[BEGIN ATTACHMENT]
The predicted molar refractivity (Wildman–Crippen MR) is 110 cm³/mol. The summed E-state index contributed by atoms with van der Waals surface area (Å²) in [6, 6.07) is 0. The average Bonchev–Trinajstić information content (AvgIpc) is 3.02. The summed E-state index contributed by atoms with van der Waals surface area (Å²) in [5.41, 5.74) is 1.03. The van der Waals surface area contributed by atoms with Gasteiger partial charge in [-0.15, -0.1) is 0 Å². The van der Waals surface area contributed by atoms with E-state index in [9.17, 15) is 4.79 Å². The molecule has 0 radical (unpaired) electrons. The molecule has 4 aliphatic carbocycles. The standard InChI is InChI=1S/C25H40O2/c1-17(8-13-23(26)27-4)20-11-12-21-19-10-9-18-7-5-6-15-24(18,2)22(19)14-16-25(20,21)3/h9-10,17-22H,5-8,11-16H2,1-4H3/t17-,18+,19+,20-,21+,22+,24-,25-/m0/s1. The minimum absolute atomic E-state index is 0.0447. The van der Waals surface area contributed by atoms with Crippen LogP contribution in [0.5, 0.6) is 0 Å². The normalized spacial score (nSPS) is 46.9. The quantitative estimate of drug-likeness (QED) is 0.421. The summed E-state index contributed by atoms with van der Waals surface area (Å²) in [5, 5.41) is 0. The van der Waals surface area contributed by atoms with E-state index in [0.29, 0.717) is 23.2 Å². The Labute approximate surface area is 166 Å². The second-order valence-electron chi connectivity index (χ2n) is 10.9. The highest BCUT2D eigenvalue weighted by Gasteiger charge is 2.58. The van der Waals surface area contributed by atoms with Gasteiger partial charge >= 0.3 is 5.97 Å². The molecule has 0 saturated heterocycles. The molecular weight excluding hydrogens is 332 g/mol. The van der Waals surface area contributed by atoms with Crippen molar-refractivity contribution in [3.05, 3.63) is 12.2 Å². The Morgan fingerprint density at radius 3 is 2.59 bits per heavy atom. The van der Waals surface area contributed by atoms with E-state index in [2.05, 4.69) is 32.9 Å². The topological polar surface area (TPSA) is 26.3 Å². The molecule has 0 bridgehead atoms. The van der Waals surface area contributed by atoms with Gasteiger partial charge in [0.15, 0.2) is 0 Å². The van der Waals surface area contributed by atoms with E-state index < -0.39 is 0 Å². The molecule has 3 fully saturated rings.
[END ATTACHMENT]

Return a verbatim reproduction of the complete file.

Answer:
The predicted molar refractivity (Wildman–Crippen MR) is 110 cm³/mol. The summed E-state index contributed by atoms with van der Waals surface area (Å²) in [6, 6.07) is 0. The average Bonchev–Trinajstić information content (AvgIpc) is 3.02. The summed E-state index contributed by atoms with van der Waals surface area (Å²) in [5.41, 5.74) is 1.03. The van der Waals surface area contributed by atoms with Gasteiger partial charge in [-0.15, -0.1) is 0 Å². The van der Waals surface area contributed by atoms with E-state index in [9.17, 15) is 4.79 Å². The molecule has 0 radical (unpaired) electrons. The molecule has 4 aliphatic carbocycles. The standard InChI is InChI=1S/C25H40O2/c1-17(8-13-23(26)27-4)20-11-12-21-19-10-9-18-7-5-6-15-24(18,2)22(19)14-16-25(20,21)3/h9-10,17-22H,5-8,11-16H2,1-4H3/t17-,18+,19+,20-,21+,22+,24-,25-/m0/s1. The minimum absolute atomic E-state index is 0.0447. The van der Waals surface area contributed by atoms with Crippen LogP contribution in [0.5, 0.6) is 0 Å². The normalized spacial score (nSPS) is 46.9. The quantitative estimate of drug-likeness (QED) is 0.421. The summed E-state index contributed by atoms with van der Waals surface area (Å²) in [5, 5.41) is 0. The van der Waals surface area contributed by atoms with E-state index in [0.29, 0.717) is 23.2 Å². The Labute approximate surface area is 166 Å². The second-order valence-electron chi connectivity index (χ2n) is 10.9. The highest BCUT2D eigenvalue weighted by Gasteiger charge is 2.58. The van der Waals surface area contributed by atoms with Gasteiger partial charge >= 0.3 is 5.97 Å². The molecule has 0 saturated heterocycles. The molecular weight excluding hydrogens is 332 g/mol. The van der Waals surface area contributed by atoms with Crippen molar-refractivity contribution in [3.05, 3.63) is 12.2 Å². The Morgan fingerprint density at radius 3 is 2.59 bits per heavy atom. The van der Waals surface area contributed by atoms with E-state index in [2.05, 4.69) is 32.9 Å². The topological polar surface area (TPSA) is 26.3 Å². The molecule has 0 bridgehead atoms. The van der Waals surface area contributed by atoms with Gasteiger partial charge in [0.15, 0.2) is 0 Å². The van der Waals surface area contributed by atoms with E-state index < -0.39 is 0 Å². The molecule has 3 fully saturated rings.